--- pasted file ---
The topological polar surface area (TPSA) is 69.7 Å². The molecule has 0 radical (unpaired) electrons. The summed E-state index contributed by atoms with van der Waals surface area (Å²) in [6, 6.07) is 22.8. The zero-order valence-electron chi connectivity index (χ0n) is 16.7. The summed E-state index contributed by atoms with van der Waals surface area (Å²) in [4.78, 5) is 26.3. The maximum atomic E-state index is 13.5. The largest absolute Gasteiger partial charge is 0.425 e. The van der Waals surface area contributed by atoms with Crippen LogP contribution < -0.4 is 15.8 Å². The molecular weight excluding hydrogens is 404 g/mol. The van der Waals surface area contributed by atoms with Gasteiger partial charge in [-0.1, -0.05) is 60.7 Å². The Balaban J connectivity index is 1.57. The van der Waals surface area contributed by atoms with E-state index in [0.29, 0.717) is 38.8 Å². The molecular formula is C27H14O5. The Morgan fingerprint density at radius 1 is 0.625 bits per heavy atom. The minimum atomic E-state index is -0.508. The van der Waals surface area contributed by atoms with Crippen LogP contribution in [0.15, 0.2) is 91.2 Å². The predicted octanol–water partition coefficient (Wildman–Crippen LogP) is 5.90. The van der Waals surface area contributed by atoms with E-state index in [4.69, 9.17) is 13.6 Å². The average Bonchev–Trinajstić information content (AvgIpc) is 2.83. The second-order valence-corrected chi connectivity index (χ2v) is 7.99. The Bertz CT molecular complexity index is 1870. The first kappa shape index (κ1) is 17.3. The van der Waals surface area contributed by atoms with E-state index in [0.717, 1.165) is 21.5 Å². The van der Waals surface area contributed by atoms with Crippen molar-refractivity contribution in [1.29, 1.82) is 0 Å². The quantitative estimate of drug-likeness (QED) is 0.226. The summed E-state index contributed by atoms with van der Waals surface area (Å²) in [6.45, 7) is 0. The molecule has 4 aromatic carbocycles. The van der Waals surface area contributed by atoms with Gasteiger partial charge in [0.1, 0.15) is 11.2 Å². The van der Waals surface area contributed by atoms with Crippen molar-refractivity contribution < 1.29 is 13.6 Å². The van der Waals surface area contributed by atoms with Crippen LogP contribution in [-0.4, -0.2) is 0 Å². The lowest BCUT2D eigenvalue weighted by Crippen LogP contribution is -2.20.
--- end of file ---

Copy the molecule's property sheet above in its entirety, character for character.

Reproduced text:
The topological polar surface area (TPSA) is 69.7 Å². The molecule has 0 radical (unpaired) electrons. The summed E-state index contributed by atoms with van der Waals surface area (Å²) in [6, 6.07) is 22.8. The zero-order valence-electron chi connectivity index (χ0n) is 16.7. The summed E-state index contributed by atoms with van der Waals surface area (Å²) in [4.78, 5) is 26.3. The maximum atomic E-state index is 13.5. The largest absolute Gasteiger partial charge is 0.425 e. The van der Waals surface area contributed by atoms with Crippen LogP contribution < -0.4 is 15.8 Å². The molecular weight excluding hydrogens is 404 g/mol. The van der Waals surface area contributed by atoms with Gasteiger partial charge in [-0.1, -0.05) is 60.7 Å². The Balaban J connectivity index is 1.57. The van der Waals surface area contributed by atoms with E-state index in [0.29, 0.717) is 38.8 Å². The molecular formula is C27H14O5. The Morgan fingerprint density at radius 1 is 0.625 bits per heavy atom. The minimum atomic E-state index is -0.508. The van der Waals surface area contributed by atoms with Crippen LogP contribution in [0.15, 0.2) is 91.2 Å². The predicted octanol–water partition coefficient (Wildman–Crippen LogP) is 5.90. The van der Waals surface area contributed by atoms with E-state index in [4.69, 9.17) is 13.6 Å². The average Bonchev–Trinajstić information content (AvgIpc) is 2.83. The second-order valence-corrected chi connectivity index (χ2v) is 7.99. The Bertz CT molecular complexity index is 1870. The first kappa shape index (κ1) is 17.3. The van der Waals surface area contributed by atoms with E-state index in [0.717, 1.165) is 21.5 Å². The van der Waals surface area contributed by atoms with Crippen molar-refractivity contribution in [1.29, 1.82) is 0 Å². The quantitative estimate of drug-likeness (QED) is 0.226. The summed E-state index contributed by atoms with van der Waals surface area (Å²) in [6.45, 7) is 0. The molecule has 4 aromatic carbocycles. The van der Waals surface area contributed by atoms with Gasteiger partial charge in [0.1, 0.15) is 11.2 Å². The van der Waals surface area contributed by atoms with Crippen molar-refractivity contribution < 1.29 is 13.6 Å². The van der Waals surface area contributed by atoms with Crippen LogP contribution in [-0.4, -0.2) is 0 Å². The lowest BCUT2D eigenvalue weighted by Crippen LogP contribution is -2.20.